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Tuk-Tuks, Tigers and Toilets: An Inside-Out Look at Sri Lanka

I stepped lightly down into a makeshift bomb shelter, once hidden in the northern Sri Lankan town of Mullaitivu, where leaders of the Liberation Tigers of Tamil Eelam (LTTE) would bunker during government bombing raids.

In early 2009, a nearby battle ended the 26-year Sri Lankan civil war. Government forces declared victory over the LTTE, a militant group spawned out of the country’s Tamil minority. My friend and I were visiting an outdoor war memorial, a triumphalist display erected by the majority Sinhalese government to showcase the spoils of war: all manner of munitions, hijacked boats repainted and armored with spare metal parts, one-man “submarines” intended for suicide missions.

Nearby, we circumambulated an Olympic high-dive-style “terrorist” swimming complex allegedly used to train rebels for sea missions. The U.N. says at least 40,000 Tamil civilians were killed in the final few months of the war, mostly by government artillery opened on Tamils the LTTE used as human shields. Both sides have been investigated for war crimes.

I went to Sri Lanka, the teardrop-shaped island off the southeast coast of India, for the curries; the Asian elephants, leopards and sloth bears; the towering palms fringing turmeric-colored Indian Ocean beaches; the fifth-century castle fortress atop a 650-foot rock; and the religious festivals, Buddhist shrines and UNESCO World Heritage Sites. The density and diversity of attractions is remarkable within such a compact space.

But what I got was access and much-needed context from a quintessential “insider/outsider” guide: my traveling companion was my college mate, a South Asian religions scholar who’d spent three of the past 10 years living in Sri Lanka.

He was an academic who’d become fluent in the mannerisms — waggle your head like a bobblehead doll to indicate agreement — and machine-gun ratatat of the Sinhala language. He answered my questions about traditional Sri Lankan toilet protocol (use hole, then water bucket with scoop and left hand), provided translations of boatmen mocking seasick Chinese tourists, and negotiated transportation arrangements and tour prices. We visited places and engaged in situations I couldn’t have encountered alone.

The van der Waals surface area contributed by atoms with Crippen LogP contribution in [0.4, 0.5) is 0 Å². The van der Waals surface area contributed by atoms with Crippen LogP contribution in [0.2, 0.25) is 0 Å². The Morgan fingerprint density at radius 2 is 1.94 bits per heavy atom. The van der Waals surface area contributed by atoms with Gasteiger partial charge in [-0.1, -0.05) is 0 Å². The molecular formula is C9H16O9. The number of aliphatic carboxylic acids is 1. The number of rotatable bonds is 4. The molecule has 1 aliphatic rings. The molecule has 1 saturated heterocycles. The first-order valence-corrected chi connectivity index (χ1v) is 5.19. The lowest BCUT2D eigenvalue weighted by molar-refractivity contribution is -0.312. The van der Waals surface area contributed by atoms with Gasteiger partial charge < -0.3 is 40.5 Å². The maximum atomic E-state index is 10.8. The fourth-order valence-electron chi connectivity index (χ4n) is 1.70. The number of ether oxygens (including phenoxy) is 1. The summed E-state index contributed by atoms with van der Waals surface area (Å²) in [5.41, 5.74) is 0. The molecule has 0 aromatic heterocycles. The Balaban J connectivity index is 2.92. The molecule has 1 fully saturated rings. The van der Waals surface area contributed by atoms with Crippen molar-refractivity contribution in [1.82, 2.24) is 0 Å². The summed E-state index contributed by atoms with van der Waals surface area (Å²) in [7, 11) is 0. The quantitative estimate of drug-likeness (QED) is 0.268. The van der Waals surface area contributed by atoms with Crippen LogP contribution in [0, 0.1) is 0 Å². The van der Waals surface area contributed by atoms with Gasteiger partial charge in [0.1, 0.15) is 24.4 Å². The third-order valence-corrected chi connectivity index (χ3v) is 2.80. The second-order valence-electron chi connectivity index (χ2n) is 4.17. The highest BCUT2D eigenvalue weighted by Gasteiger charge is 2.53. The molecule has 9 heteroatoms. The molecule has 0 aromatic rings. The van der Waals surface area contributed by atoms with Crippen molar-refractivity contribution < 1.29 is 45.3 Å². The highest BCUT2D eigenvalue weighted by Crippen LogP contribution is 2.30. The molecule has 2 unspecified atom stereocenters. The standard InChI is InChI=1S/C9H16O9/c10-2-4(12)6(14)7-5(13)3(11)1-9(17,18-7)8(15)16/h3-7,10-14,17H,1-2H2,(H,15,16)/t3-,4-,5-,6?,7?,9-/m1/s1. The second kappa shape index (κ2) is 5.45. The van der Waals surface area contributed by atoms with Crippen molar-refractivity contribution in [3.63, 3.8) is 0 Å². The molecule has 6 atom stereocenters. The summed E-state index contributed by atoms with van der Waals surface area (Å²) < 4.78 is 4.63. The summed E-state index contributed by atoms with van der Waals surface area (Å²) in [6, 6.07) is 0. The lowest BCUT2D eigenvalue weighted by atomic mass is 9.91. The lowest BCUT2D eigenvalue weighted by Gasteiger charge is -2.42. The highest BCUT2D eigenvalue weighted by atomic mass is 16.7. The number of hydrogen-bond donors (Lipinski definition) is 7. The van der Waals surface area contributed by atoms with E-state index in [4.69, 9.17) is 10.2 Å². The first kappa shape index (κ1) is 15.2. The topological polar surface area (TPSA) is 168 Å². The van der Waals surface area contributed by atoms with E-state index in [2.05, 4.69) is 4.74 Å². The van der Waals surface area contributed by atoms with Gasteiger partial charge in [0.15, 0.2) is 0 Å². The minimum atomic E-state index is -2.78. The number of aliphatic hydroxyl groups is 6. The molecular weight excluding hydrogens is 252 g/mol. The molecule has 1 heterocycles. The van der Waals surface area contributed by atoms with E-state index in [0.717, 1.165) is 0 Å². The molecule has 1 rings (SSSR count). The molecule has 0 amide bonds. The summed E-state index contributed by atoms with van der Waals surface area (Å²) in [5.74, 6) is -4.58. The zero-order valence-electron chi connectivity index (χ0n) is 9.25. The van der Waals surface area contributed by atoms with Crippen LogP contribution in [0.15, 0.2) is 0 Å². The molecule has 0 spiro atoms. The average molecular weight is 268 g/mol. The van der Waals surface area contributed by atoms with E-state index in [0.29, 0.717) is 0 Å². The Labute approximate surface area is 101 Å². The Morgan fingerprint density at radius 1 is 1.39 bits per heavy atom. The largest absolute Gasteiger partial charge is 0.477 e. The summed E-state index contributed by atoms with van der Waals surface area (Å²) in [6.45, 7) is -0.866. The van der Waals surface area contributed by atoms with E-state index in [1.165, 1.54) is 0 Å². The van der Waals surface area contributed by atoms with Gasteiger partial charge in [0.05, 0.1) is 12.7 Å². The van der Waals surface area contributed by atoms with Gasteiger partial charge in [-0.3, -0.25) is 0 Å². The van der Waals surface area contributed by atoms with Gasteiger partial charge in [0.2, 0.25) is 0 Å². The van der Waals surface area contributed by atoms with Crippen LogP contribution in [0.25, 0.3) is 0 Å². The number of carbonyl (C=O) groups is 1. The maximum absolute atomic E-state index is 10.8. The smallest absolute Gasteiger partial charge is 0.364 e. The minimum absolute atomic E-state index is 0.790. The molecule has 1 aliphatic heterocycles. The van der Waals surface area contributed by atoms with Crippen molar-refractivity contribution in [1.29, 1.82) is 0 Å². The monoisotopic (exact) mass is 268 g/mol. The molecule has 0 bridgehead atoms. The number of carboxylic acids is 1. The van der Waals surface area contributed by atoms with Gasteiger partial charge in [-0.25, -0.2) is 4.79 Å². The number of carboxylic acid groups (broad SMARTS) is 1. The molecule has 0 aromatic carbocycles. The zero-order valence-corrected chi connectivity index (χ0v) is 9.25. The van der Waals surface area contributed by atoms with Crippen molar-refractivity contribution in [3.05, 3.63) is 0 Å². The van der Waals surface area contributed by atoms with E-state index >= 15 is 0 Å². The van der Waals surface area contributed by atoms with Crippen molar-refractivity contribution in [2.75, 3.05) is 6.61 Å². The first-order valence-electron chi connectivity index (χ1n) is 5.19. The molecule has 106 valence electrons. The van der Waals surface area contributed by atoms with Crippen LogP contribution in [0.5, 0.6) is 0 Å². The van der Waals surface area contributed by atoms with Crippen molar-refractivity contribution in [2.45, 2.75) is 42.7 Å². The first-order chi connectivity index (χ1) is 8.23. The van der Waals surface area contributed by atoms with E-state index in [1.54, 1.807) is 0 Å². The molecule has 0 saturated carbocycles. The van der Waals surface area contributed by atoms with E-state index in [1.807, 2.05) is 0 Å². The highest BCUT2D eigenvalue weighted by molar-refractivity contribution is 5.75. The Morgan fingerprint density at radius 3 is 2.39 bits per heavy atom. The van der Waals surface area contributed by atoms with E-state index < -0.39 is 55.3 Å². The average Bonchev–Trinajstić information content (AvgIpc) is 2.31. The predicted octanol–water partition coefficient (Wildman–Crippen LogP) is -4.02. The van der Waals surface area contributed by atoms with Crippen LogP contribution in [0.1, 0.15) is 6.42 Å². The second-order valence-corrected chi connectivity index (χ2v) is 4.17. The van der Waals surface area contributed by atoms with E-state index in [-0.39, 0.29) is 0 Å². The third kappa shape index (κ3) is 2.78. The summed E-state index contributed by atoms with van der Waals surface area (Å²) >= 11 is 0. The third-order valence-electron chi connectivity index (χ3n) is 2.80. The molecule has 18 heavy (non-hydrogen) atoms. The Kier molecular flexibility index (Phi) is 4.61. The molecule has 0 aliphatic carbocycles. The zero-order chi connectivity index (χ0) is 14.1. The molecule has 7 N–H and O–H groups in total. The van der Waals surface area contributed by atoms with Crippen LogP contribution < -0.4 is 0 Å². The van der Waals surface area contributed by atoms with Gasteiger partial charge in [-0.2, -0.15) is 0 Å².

White faces are not uncommon at Sri Lanka tourist hot spots, but white Westerners fluent in the language are as rare as talking leopards. Small crowds would materialize moments after my friend opened his mouth, with rickshaw drivers and restaurant owners calling over friends and relatives to bear witness and jockey for his business.

You can certainly — and fairly easily — navigate Sri Lanka on your own, but without my friend’s aid I would have 1) spent more money, 2) stuck to the comfortable tourist spots and, most importantly, 3) remained impossibly ill-informed about the culture, customs and civil war subtext still so important several years later.

My journey began with a hallucinatory 24-hour, three-leg flight from Boston to Colombo, the sprawling, muggy, materially obsessed city that’s Sri Lanka’s largest. I slept off the jet lag in the Mount Lavinia Hotel, a British colonial governor’s mansion turned fading hotel where scenes from “The Bridge on the River Kwai” were filmed. Then we were off for a week traveling by bus (luxury and basic), rented van and tuk-tuk, the colorful three-wheel auto-rickshaws that look almost like mini VW buses. Swarms of tuk-tuks putter through every city and town; they’re the cheapest and easiest way to get around when traversing short distances — but don’t forget to haggle.

In Mirissa, a popular southern beach town, we jumped on a whale watching tour for 4,000 rupees each (about $28). The Indian Ocean churn would have been enough to keep the craft grounded in more litigious nations, but we set forth anyway in search of a glimpse of a glistening, striated flash of blue whale back. Pink plastic bags were dispensed immediately. We were in a sudsy washing machine. As we focused intently on the horizon or periodic blow hole surges, a row of Chinese tourists retched over the side. They were promptly fed tunafish sandwiches by our morbid boatmen. They retched again. The boatmen chortled. The takeaway: Don’t go whale watching if you’re prone to seasickness.